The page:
Back in the early 1980s, home video game consoles and home computers were competing for consumer dollars. Home computers, Commodore's in particular were advertising that they could do so many more things than just play games, which they could do very well. Dad could do the home finances, mom could keep her recipes, and the kids can learn with educational programs and write out their reports on a word processing program. Thus the consumer saw home computers on retail shelves. The most consumer friendly in terms of features and price included at first the Atari 400 and (barely) 800, the Commodore VIC-20 and 64, the TI 99/4A and the Tandy Color Computer. Apple's expensive computers were mainstays of the hobbyists, educators and some small businesses, while IBM's even more expensive computers were almost exclusively purchased by business users and software development companies.
Even home consoles began getting into the act. The Odyssey2 had a full set of keyboard keys. The keyboard was a membrane keyboard and utterly useless for serious work. The Intellivision and Colecovision and 5200 had numberpads. Mattel developed two keyboard peripherals but failed to market them properly. Mattel also released the underpowered Aquarius computer, which had little success. The 2600 gave some lip service to programming by releasing a pair of programming controllers and a BASIC carrtridge. The results were unimpressive due to the severe limitations of the 2600 hardware. Coleco also released the Adam computer, which was a Colecovision upgraded with a keyboard and cassette drives. It was not a success.
Unfortunately, the idea never of the all-in-one computing device quite meshed with the reality. All of these systems were designed to display on home TVs. None had an 80-column text mode, making it difficult for people to do serious word processing. All IBM PCs had 80 column text and Apple's machines either had it built-in or was upgradeable. The keyboards on many of these machines were far from typewriter quality, and none had a built-in numberpad.
Once the novelty of typing a book report wore off, little Johnny probably went back to handwriting them. It must have been no joy to have to type a report on these mushy keyboards connected, via an RF switch, to a fuzzy TV. As this took time, his work would probably have been relegated to the small secondary TV if the family had one. Back in the early 80s, having two color TVs in an average American family was something of a luxury, so he would have to do his work on the smaller B&W TV. Often this would occur on the kitchen table or on a small desk not designed for a computer. Printing the thing in quality sufficiently legible for the teacher would often be a slow, noisy and frustrating effort with the dot matrix printers of the day. If he got a disk read error or the power went out, his draft report would be gone in an instant! Did I mention the slow speeds of the disk drives and tape drives available for the 8-bit machines?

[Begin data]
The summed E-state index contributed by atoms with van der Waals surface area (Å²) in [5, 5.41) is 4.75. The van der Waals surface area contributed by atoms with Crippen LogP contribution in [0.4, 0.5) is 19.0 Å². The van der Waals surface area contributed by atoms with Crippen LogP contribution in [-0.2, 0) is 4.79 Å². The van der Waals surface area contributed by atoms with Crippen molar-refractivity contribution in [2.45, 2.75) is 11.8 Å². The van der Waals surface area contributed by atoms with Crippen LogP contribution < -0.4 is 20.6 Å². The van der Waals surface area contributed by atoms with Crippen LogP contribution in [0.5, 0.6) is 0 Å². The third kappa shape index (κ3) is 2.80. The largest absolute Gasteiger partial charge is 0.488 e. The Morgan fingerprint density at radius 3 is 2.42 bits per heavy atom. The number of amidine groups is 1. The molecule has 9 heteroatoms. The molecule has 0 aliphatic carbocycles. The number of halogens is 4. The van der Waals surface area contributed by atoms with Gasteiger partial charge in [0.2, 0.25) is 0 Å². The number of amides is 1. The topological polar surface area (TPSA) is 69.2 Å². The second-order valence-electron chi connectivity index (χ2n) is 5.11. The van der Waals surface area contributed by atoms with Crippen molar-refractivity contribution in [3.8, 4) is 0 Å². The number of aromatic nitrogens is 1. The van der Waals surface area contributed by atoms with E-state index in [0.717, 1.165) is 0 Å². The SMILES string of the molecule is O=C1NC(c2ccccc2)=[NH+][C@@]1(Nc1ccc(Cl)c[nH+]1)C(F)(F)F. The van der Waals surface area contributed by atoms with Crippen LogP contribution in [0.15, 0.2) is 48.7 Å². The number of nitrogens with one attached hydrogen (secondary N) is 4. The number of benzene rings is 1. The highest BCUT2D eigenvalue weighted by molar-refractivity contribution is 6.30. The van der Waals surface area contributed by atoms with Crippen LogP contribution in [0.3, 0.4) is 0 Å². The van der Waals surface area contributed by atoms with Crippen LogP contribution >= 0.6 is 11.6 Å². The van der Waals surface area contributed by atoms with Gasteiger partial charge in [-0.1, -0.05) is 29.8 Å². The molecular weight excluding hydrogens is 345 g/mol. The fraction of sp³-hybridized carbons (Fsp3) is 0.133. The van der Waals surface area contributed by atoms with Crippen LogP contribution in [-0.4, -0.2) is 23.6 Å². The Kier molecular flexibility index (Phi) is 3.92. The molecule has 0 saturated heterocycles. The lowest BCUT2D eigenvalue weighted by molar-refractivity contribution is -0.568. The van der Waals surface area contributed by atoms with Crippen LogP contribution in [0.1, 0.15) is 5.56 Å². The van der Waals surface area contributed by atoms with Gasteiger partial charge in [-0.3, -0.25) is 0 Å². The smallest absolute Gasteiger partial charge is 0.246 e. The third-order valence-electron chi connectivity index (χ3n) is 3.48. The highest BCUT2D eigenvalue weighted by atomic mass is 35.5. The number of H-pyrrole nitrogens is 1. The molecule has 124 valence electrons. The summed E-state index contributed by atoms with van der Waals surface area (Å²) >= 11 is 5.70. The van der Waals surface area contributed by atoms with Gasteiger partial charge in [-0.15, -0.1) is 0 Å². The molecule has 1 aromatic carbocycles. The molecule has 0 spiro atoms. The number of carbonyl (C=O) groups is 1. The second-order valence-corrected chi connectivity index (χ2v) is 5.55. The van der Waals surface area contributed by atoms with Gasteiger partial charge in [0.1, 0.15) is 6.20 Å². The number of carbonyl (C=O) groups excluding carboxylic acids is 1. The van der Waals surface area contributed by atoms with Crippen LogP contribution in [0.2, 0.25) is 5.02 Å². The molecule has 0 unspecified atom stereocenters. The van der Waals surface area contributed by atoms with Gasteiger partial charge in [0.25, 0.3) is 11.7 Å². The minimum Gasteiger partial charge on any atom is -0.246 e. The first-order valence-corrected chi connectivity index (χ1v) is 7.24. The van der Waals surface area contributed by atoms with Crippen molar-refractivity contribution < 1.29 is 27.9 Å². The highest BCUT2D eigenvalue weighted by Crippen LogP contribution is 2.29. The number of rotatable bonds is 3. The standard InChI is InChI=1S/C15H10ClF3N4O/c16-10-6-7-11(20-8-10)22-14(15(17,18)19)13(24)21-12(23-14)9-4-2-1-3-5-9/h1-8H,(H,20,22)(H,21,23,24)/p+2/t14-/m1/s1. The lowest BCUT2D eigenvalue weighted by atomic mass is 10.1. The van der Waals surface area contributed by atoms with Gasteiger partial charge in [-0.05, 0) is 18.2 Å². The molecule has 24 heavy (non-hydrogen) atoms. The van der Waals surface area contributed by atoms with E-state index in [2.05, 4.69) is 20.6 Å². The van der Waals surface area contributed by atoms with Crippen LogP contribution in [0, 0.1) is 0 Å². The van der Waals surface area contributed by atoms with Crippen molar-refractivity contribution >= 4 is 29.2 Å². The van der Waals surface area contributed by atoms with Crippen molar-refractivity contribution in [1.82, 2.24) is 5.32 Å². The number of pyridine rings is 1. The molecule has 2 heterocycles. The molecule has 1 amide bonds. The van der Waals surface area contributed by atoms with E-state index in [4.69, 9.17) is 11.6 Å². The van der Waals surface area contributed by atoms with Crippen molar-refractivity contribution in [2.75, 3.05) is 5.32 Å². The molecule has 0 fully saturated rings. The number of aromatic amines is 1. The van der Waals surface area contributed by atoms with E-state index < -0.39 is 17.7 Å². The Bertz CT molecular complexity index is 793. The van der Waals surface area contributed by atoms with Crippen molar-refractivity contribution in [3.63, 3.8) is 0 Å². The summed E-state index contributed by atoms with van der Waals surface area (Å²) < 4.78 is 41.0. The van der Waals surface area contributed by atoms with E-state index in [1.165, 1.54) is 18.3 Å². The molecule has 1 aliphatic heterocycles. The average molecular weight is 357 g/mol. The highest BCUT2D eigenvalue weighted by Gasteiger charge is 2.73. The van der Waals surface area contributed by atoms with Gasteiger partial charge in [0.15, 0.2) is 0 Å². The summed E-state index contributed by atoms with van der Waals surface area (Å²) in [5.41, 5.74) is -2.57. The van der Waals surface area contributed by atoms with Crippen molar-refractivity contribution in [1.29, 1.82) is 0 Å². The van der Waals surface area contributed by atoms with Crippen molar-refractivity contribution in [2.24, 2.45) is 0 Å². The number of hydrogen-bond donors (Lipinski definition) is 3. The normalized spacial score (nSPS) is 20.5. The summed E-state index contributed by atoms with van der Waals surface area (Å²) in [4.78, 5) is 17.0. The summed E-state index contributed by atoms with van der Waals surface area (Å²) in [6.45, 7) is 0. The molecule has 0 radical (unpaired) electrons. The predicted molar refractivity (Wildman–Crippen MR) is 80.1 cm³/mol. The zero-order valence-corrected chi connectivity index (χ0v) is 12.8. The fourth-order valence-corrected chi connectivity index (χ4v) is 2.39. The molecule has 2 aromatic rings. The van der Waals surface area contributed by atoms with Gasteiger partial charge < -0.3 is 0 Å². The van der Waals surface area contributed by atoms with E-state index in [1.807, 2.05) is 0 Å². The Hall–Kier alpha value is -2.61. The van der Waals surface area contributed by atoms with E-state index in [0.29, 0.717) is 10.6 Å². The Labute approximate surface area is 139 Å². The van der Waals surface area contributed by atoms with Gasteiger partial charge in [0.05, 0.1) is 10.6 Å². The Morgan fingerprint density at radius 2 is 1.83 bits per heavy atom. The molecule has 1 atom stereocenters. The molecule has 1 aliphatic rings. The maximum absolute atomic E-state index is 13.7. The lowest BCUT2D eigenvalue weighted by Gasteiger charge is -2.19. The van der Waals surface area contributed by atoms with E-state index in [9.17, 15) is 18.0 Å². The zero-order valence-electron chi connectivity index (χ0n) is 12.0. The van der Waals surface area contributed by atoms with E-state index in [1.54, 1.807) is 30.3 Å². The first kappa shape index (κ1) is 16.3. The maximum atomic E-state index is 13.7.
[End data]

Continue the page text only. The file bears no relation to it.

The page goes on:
Business software of any quality was slow to be released on these machines. VisiCalc and WordStar were seldom seen. RAM expansions beyond 48 or 64K was unsupported due to the lack of a standardized method IBM's PCs could expand themselves naturally to 640KB, and once Lotus 1-2-3 became popular this became very important. The Apple IIe could officially expand itself to 128K and unofficially (but simply) could enjoy much more RAM.
One great advantage that many of these computers had over IBM and Apple were in their graphics and sound capabilities. Apple's graphics were born of the 70s and IBM's CGA didn't impress anyone. The Atari machines could produce 256 colors, and Commodore and Texas Instruments computers produced sixteen solid and distinct colors. For arcade-like games, these machines also supported hardware sprites. With these 8-bit CPUs, having hardware sprites really improved performance in games with moving objects on the screen compared with the more business oriented computers.
Another advantage was that these machines had sound chips built in. The sounds of the arcades, including background noise, sound effects and short themes could be reproduced much better than the internal speaker of the IBM and Apple machines. Lengthy music in computer games only became widespread in the late 80s, but music teaching and composing programs like Music Construction Set and Bank Street Music Writer were very popular.
Finally, these machines usually shared some peripheral compatibility. The joysticks of the Atari 2600 worked in all Atari machines and in Commodore's VIC-20 and 64 and the TI 99/4A. Except for the CoCo, which used analog joysticks, joysticks were a well-supported and easy to program for interface. IBM and Apple did not release standard joysticks for most of their systems, and they were analog when most games released at that time preferred digital controls.
Even if the promise of the computer as a the universal appliance remained elusive, the more affordable computers were great for playing games. Companies like Activision survived the home video game crash by turning their development efforts from video game consoles to computer systems. Electronic Arts fully embraced the Atari 8-bit machines and later the Commodore 64 and were very successful. Most companies had ports for most of their games for the Apple II, Atari 8-bit, Commodore 64, IBM PC, and later the Atari ST, Commodore Amiga and the Apple Macintosh. In the United States, however, by the late 1980s all the game developers knew that the IBM would be the future and devoted their development efforts firmly or solely on that platform.